A new paper by PhD candidate Erik Post examines the impacts of hydroelectric and mining projects in the Sierra Norte de Puebla, Mexico.
Published in the Journal of Latin American Geography, the paper finds that despite being championed by the state as sustainable developments, these infrastructure projects resulted in violence against the Nahua and Totonac peoples.
This took many forms, including direct physical violence and the arrest of land defenders, coerced consultations, high-emission construction processes, and disruption to rivers and local water-based livelihoods.
As a result, Post finds these renewable energy developments actually mimic the violent patterns of infrastructures associated with the fossil fuel industry; so much so that environmental defenders have labelled them ‘proyectos de muerte’ (projects of death).
Yet since the hydroelectric boom of the early 1990s, the state has presented these plants as “landmarks of Mexican engineering;” a milestone in the country’s journey towards modernization. In the case of Sierra Norte de Puebla, the power harnessed in the Necaxa river — by displacing Nahua and Totonac peoples — brought electricity to Mexico City.
Yet despite the sustainable veneer, these ‘green’ projects and their methods are actually reproducing colonial violence against Indigenous communities, argues Post.
Five land and environment defenders opposed to the hydroelectric projects were killed, and others that Post spoke to feared for their lives. “[T]here is someone who is in favor of the company telling other people around here that they will make us disappear, that they will kill us because it is the only way that they can build this project,” one interviewee told him.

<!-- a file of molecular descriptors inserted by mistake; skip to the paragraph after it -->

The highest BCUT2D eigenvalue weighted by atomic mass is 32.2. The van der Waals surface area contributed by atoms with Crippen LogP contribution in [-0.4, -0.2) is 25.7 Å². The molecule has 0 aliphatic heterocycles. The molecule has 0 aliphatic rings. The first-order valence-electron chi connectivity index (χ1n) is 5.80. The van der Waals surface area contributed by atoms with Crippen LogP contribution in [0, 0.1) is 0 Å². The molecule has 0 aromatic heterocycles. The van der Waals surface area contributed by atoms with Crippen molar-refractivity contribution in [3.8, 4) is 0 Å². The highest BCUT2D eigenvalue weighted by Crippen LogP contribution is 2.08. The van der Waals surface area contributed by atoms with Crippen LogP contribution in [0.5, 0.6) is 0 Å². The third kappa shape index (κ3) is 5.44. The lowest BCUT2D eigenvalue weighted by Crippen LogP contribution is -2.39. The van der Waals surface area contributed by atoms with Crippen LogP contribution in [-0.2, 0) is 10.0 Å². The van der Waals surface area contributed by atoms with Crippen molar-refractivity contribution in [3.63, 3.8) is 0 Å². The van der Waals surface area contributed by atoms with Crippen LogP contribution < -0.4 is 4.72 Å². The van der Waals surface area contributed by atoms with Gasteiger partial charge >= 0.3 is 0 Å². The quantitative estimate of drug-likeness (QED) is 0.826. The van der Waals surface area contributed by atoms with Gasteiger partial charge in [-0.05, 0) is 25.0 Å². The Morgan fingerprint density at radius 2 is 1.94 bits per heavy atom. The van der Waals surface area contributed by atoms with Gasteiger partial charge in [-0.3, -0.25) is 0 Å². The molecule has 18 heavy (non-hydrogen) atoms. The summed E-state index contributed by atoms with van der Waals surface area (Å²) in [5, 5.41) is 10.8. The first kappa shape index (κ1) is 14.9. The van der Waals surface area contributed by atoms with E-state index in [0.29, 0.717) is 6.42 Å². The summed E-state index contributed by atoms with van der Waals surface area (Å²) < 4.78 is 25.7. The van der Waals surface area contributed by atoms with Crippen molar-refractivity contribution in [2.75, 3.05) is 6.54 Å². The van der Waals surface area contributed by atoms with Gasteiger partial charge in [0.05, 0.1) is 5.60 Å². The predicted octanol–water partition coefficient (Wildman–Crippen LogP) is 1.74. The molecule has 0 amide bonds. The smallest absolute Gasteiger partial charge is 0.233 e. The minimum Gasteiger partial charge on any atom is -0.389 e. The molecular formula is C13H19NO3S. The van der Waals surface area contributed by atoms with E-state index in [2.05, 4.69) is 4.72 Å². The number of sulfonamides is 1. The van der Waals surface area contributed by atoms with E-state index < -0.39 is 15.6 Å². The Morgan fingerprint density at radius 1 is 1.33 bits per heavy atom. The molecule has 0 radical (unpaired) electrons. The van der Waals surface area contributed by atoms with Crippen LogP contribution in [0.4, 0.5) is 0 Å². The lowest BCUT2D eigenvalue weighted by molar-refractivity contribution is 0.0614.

Additionally, the paper outlines the various ecological harms that are generated by these projects. Altered river flow leads to toxin accumulation in the sediments, loss of biodiversity and a resulting erosion of traditional agricultural practices. Not only are these practices culturally important, but the affected municipalities are some of the poorest in Mexico, and most of the population practices subsistence agriculture.
Communities in the Sierra Norte de Puebla continue to oppose these projects, Post notes. They have organized assemblies that legally mobilized against state entities and have been successful in partially or fully halting these projects. Beyond that, they are working on creating ‘proyectos de vida’ (projects of life) which will secure energy and food autonomy rooted in Nahua and Totonac cosmovisions and customs.
[I]t has been a constant struggle to survive [permanecer] as a people because they have tried to exterminate us, our way of thinking. They have mutilated us, they have cut our branches and trunks [ramas y troncos], but they have not been able to pull out the roots [raíces] and they will never succeed because these roots keep us alive,” said an interviewee.